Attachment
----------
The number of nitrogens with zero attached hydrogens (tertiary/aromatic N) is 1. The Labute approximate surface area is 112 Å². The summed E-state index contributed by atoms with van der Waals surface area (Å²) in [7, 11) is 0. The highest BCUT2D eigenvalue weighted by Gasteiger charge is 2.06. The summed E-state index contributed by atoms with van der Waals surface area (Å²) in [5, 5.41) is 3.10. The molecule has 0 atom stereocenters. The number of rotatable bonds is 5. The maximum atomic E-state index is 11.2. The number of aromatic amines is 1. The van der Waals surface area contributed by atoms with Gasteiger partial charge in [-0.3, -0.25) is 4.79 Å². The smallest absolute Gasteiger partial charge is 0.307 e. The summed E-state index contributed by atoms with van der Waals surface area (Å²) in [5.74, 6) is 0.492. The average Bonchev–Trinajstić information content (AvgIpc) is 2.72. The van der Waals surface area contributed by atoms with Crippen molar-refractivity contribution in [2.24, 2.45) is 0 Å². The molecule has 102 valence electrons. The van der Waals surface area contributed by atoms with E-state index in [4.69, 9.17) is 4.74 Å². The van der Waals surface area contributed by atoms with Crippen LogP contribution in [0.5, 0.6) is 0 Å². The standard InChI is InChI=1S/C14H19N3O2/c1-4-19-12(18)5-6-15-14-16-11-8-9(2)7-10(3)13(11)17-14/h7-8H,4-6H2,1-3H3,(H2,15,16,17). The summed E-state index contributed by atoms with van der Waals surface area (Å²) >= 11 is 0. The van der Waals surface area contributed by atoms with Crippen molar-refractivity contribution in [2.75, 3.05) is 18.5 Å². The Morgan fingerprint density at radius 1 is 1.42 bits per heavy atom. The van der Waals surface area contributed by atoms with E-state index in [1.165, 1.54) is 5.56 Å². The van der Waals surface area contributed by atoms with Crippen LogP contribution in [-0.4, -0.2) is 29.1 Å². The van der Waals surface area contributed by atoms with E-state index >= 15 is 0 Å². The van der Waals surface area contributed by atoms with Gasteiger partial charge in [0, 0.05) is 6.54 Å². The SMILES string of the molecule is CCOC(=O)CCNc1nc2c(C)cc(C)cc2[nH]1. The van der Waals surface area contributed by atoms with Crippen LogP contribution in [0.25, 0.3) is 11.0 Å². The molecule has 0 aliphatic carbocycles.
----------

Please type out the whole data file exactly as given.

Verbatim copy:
The number of nitrogens with zero attached hydrogens (tertiary/aromatic N) is 1. The Labute approximate surface area is 112 Å². The summed E-state index contributed by atoms with van der Waals surface area (Å²) in [7, 11) is 0. The highest BCUT2D eigenvalue weighted by Gasteiger charge is 2.06. The summed E-state index contributed by atoms with van der Waals surface area (Å²) in [5, 5.41) is 3.10. The molecule has 0 atom stereocenters. The number of rotatable bonds is 5. The maximum atomic E-state index is 11.2. The number of aromatic amines is 1. The van der Waals surface area contributed by atoms with Gasteiger partial charge in [-0.3, -0.25) is 4.79 Å². The smallest absolute Gasteiger partial charge is 0.307 e. The summed E-state index contributed by atoms with van der Waals surface area (Å²) in [5.74, 6) is 0.492. The average Bonchev–Trinajstić information content (AvgIpc) is 2.72. The van der Waals surface area contributed by atoms with Crippen molar-refractivity contribution in [2.24, 2.45) is 0 Å². The molecule has 102 valence electrons. The van der Waals surface area contributed by atoms with E-state index in [4.69, 9.17) is 4.74 Å². The van der Waals surface area contributed by atoms with Crippen LogP contribution in [0.5, 0.6) is 0 Å². The standard InChI is InChI=1S/C14H19N3O2/c1-4-19-12(18)5-6-15-14-16-11-8-9(2)7-10(3)13(11)17-14/h7-8H,4-6H2,1-3H3,(H2,15,16,17). The summed E-state index contributed by atoms with van der Waals surface area (Å²) >= 11 is 0. The van der Waals surface area contributed by atoms with Crippen molar-refractivity contribution in [2.75, 3.05) is 18.5 Å². The Morgan fingerprint density at radius 1 is 1.42 bits per heavy atom. The van der Waals surface area contributed by atoms with E-state index in [1.165, 1.54) is 5.56 Å². The van der Waals surface area contributed by atoms with Crippen LogP contribution in [-0.4, -0.2) is 29.1 Å². The van der Waals surface area contributed by atoms with E-state index >= 15 is 0 Å². The van der Waals surface area contributed by atoms with Gasteiger partial charge in [0, 0.05) is 6.54 Å². The SMILES string of the molecule is CCOC(=O)CCNc1nc2c(C)cc(C)cc2[nH]1. The van der Waals surface area contributed by atoms with Crippen LogP contribution in [0.25, 0.3) is 11.0 Å². The molecule has 0 aliphatic carbocycles.